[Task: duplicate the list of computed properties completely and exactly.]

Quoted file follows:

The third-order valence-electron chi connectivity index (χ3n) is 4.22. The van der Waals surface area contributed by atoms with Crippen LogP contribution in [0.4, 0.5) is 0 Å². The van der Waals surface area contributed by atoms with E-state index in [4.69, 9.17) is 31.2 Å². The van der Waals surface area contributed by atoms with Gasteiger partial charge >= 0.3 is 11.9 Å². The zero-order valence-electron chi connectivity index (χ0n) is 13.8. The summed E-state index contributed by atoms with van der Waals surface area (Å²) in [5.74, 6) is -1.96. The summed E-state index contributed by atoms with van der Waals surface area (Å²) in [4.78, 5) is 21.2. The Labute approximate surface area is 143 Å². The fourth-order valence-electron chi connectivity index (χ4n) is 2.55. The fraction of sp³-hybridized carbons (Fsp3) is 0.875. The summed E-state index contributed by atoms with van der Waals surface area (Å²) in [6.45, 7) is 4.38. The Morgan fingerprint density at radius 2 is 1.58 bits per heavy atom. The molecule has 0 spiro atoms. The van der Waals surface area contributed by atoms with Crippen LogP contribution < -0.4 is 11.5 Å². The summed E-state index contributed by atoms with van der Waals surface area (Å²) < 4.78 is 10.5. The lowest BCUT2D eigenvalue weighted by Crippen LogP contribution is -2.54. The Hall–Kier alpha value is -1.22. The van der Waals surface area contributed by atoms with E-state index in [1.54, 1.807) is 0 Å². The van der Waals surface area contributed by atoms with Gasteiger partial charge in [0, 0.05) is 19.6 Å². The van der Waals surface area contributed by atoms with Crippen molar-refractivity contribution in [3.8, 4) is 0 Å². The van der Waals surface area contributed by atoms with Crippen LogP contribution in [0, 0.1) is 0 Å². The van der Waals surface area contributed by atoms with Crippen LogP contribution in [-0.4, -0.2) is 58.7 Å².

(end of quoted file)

The third-order valence-electron chi connectivity index (χ3n) is 4.22. The van der Waals surface area contributed by atoms with Crippen LogP contribution in [0.4, 0.5) is 0 Å². The van der Waals surface area contributed by atoms with E-state index in [4.69, 9.17) is 31.2 Å². The van der Waals surface area contributed by atoms with Gasteiger partial charge >= 0.3 is 11.9 Å². The zero-order valence-electron chi connectivity index (χ0n) is 13.8. The summed E-state index contributed by atoms with van der Waals surface area (Å²) in [5.74, 6) is -1.96. The summed E-state index contributed by atoms with van der Waals surface area (Å²) in [4.78, 5) is 21.2. The Labute approximate surface area is 143 Å². The fourth-order valence-electron chi connectivity index (χ4n) is 2.55. The fraction of sp³-hybridized carbons (Fsp3) is 0.875. The summed E-state index contributed by atoms with van der Waals surface area (Å²) in [6.45, 7) is 4.38. The Morgan fingerprint density at radius 2 is 1.58 bits per heavy atom. The molecule has 0 spiro atoms. The van der Waals surface area contributed by atoms with Crippen LogP contribution < -0.4 is 11.5 Å². The summed E-state index contributed by atoms with van der Waals surface area (Å²) < 4.78 is 10.5. The lowest BCUT2D eigenvalue weighted by Crippen LogP contribution is -2.54. The Hall–Kier alpha value is -1.22. The van der Waals surface area contributed by atoms with E-state index in [1.54, 1.807) is 0 Å². The van der Waals surface area contributed by atoms with Gasteiger partial charge in [0, 0.05) is 19.6 Å². The van der Waals surface area contributed by atoms with Crippen molar-refractivity contribution in [3.8, 4) is 0 Å². The van der Waals surface area contributed by atoms with Crippen LogP contribution in [0, 0.1) is 0 Å². The van der Waals surface area contributed by atoms with Crippen LogP contribution in [-0.4, -0.2) is 58.7 Å².